Lately the Fire Emblem franchise has exploded in both its popular profile and sales success, buoyed by a hunger for both deep anime RPGs and polished tactics games. Three Houses seems to have doubled down on exciting trends and features in both genres: particularly a Persona/Harry Potter inspired magic school setting and an even deeper tactical battle system that ditches the rock-paper-scissors for more nuanced character progression options. As with many Japanese RPGs, the story is also a major focus and hinges upon a time-jump.

The early part casts the player as a teacher at the Officer’s Academy, situated in the center of the game world and attended by students from the three most powerful nations. Five years later, the second and likely larger part concerns the drama between the player’s teacher and their former students, whose nations are now locked in a massive three-way conflict.

As is to be expected for a series finally coming back to consoles after a long time on the 3DS, Three Houses is a massive technical leap over its predecessors. The game boasts better realised battlefields, more detailed armies, and a slick animated style that appears much more consistent compared with the three or four different art styles on the 3DS.

With such improvements, as well as the overall pedigree of the Fire Emblem brand, Three Houses should have no trouble satisfying single player fans looking for a meaty middle-of-the-year RPG.

Wolfenstein: Youngblood

Release Date: July 26, 2019
Platforms: Nintendo Switch, PC, PlayStation 4, and Xbox One

The recent Wolfenstein revival series is such a remarkable achievement in traditional shooter design and great, if goofy, sci-fi worldbuilding that the co-op focus of this latest instalment is somewhat disappointing.

Yes, as with F.E.A.R. 3 and Dead Space 3, following a well-received second chapter the Wolfenstein series now pivots to a co-operative focused chapter. Though the game is not a mandatory multiplayer experience, combat encounters and puzzles have been redesigned to accommodate the two player mode, giving single players an AI-controlled partner and bullet sponge enemies.

However, all hope is not lost for Wolfenstein: why else would it be the third game on the list? The narrative has been pushed forward in time, as B.J.’s twin daughters are now in their adolescence, now giving players a glimpse at the 1980s of Wolfenstein‘s skewed universe. Additionally, the level design itself is more freeform thanks to development assistance from Arkane, the developers of the Dishonored series.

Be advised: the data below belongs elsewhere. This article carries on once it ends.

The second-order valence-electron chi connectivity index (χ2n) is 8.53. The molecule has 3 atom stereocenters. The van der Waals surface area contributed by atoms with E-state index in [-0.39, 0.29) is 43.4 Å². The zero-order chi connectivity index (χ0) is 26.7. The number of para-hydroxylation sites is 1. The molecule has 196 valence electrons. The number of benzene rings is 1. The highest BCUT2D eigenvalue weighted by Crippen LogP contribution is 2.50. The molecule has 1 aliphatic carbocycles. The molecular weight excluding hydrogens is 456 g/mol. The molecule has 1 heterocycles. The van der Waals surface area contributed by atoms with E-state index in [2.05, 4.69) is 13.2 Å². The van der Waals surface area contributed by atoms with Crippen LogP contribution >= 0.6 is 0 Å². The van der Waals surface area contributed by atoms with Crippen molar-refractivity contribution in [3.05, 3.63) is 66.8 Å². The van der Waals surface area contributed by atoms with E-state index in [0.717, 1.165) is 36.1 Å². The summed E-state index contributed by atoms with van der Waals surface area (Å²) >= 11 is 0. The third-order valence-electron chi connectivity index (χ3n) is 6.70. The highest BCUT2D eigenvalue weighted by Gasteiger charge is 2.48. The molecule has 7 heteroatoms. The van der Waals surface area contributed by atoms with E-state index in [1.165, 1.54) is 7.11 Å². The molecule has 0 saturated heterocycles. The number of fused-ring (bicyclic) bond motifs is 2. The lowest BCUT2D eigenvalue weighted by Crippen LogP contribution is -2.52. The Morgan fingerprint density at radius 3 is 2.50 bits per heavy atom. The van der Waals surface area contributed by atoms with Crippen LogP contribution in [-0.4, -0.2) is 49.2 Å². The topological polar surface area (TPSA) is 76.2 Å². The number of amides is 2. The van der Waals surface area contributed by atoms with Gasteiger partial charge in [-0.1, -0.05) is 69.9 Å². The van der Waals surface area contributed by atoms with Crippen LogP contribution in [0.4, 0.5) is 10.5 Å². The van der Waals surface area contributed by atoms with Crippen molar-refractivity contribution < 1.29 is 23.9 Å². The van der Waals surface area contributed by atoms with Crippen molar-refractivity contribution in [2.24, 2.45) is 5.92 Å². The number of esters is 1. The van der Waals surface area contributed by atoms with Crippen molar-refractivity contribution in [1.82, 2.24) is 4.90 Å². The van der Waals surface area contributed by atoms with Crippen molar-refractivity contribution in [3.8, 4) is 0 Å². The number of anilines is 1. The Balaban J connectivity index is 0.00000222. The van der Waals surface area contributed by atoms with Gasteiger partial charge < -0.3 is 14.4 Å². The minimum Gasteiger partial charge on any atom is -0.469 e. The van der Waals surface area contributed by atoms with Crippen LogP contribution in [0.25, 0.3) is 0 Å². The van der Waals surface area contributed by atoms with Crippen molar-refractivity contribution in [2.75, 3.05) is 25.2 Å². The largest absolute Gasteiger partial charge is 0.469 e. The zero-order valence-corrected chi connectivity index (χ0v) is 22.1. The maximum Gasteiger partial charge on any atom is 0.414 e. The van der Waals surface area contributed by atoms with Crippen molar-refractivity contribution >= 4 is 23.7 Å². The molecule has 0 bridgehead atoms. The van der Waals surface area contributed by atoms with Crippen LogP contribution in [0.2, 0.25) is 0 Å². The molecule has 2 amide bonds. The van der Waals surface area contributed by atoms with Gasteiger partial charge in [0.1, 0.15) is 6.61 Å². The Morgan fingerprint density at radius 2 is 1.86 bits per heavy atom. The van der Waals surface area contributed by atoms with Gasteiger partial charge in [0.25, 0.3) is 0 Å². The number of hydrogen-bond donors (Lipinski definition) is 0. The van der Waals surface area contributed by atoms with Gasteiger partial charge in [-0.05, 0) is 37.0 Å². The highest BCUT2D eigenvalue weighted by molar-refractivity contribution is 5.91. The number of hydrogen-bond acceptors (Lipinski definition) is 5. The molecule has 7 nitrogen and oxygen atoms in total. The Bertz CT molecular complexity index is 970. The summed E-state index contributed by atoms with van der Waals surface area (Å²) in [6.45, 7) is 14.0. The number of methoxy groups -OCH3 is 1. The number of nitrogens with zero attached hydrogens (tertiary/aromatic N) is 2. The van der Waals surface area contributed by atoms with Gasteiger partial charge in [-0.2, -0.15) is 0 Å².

Will Wolfenstein: Youngblood successfully deliver more of the series’s goofy charm and crazy alternate reality? Almost certainly. On the other hand, will the game be as fun to play alone as in multiplayer? That remains to be seen. Last month’s E3 demo that raised such concerns was naturally only a snapshot of a game in development, so MachineGames and Arkane have had plenty of time to resolve these potential downsides to a co-op focused game.

Those are our three big single player games to look out for this month. Other interesting titles coming soon include Stranger Things 3 on July 4 and Attack on Titan 2 on July 5, both games hitting Nintendo Switch, PC, PlayStation 4, and Xbox One.

On July 12 we will see the sequel to an almost-fantastic Minecraft-like RPG spinoff, Dragon Quest Builders 2 on Switch and PlayStation 4, as well as the Switch port of “anime Monster Hunter”, God Eater 3

The week after, July 19 brings us Switch-exclusive Marvel Ultimate Alliance 3: The Black Order, and at an undetermined time during the month Klei Entertainment’s anticipated survival-sim Oxygen Not Included will finally leave early access on PC.

Have we missed anything that you’re looking forward to? Let us know in the comments below and be sure bookmark OnlySP and follow us on Facebook, Twitter, and YouTube. You can also join the discussion in our community Discord server.